When researchers first described hyoliths roughly 175 years ago, flummoxed paleontologists bestowed them with the Latin moniker Incertae sedis—the binomial equivalent of “We don’t know,” writes Stepanie Pappas at Live Science. Where did this strange little creature fit in the tree of life? Now, almost two centuries later scientists may have finally have an answer, positioning the hyolith on the proper twig in the tree of life.
Nicholas St. Fleur at The New York Times reports that researchers have debated from the beginning where the hyolith belongs. Less than half an inch long, the tiny extinct creature lived during the Cambrian period 540 million years ago. It resembles “a tentacled ice cream cone with a lid,” he writes, and has characteristics similar to snails or clams but is also very different. It sports a pair of “helens,” or curved stilts, that likely allowed the creature to prop itself up on the ocean floor to feed.
To crack the mystery, Joseph Moysiuk, and undergraduate at the University of Toronto, and his colleagues took a fresh look at 1,500 hyolith fossils from the Burgess Shale in the Canadian Rockies and the Spence Shale, a formation in Idaho and Utah. Pappas reports that 254 of those fossils included impressions of the hyolith's soft tissue, giving the researchers new insights into the structure of the animals.
The researchers used a scanning electron microscope and other instruments to test for trace elements on the fossils. Those tests revealed that the hyoliths had tentacled structures coming out of their mouths. A band of tissue protruded from the hyolith “lid,” and between 12 and 16 tentacles, depending on the exact species, extended off that tissue, Fleur reports.
That type of feeding structure is called a lophophore, which is one of the primary organs of a group of creatures called Lophophorata, which includes modern day bryozoa—aquatic “moss animals”—and brachiopods, a group of marine animals with hard shells.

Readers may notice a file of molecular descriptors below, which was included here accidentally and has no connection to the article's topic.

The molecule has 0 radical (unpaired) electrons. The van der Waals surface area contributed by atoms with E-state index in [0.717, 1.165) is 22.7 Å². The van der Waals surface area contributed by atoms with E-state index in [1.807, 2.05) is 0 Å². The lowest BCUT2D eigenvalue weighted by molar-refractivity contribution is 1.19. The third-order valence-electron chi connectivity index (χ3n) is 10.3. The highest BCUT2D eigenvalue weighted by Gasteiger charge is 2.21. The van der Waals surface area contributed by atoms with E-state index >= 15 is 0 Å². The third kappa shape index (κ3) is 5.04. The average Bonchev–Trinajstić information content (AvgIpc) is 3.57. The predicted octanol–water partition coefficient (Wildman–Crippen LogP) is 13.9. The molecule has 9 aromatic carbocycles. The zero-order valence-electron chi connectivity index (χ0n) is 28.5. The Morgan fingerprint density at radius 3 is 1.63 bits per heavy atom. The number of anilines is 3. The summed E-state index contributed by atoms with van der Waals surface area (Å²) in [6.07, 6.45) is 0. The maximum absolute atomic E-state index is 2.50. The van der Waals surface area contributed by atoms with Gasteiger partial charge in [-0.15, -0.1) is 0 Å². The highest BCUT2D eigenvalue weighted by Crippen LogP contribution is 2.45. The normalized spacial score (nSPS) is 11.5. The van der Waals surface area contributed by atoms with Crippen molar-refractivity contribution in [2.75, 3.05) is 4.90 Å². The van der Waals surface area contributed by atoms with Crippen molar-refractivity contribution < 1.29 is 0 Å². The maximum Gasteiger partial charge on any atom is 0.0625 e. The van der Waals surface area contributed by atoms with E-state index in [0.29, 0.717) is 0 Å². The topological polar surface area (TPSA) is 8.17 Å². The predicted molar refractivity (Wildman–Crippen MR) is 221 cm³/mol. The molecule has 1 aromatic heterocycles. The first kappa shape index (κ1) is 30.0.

Based on these analyses the hyolith, appears to combine characteristics from several modern lophophorata groups, reports Pappas. The creature has a shell like a brachiopod and has a tubular body similar to a group called phoronids or horseshoe worms. The hyolith, says Moysiuk, was likely a stationary filter feeder, and is more closely related to brachiopods than molluscs, like clams. “We suggest that hyoliths may be distant cousins of brachiopods who have retained a tubular-shaped body from an ancestor they share with phoronids,” he tells Pappas. “It’s adding this new branch to the tree of life.”
Paleontologist Mark Sutton at Imperial College London tells St. Fleur that the finding finally solves the 175-year-old mystery. “Finding them with enough soft tissue to actually place them is a major coup,” he says. “This is the sort of thing that will rewrite textbooks—at least the ones that talk about hyoliths.”
The real star of the show, however, is the Burgess Shale deposit. The area, first discovered in 1909, is still answering questions more than 100 years later about the Cambrian explosion, a period when huge numbers of new life forms, like the hyolith, evolved in the Earth’s oceans. Who knows what secrets remain buried in this deposit—just waiting to be found.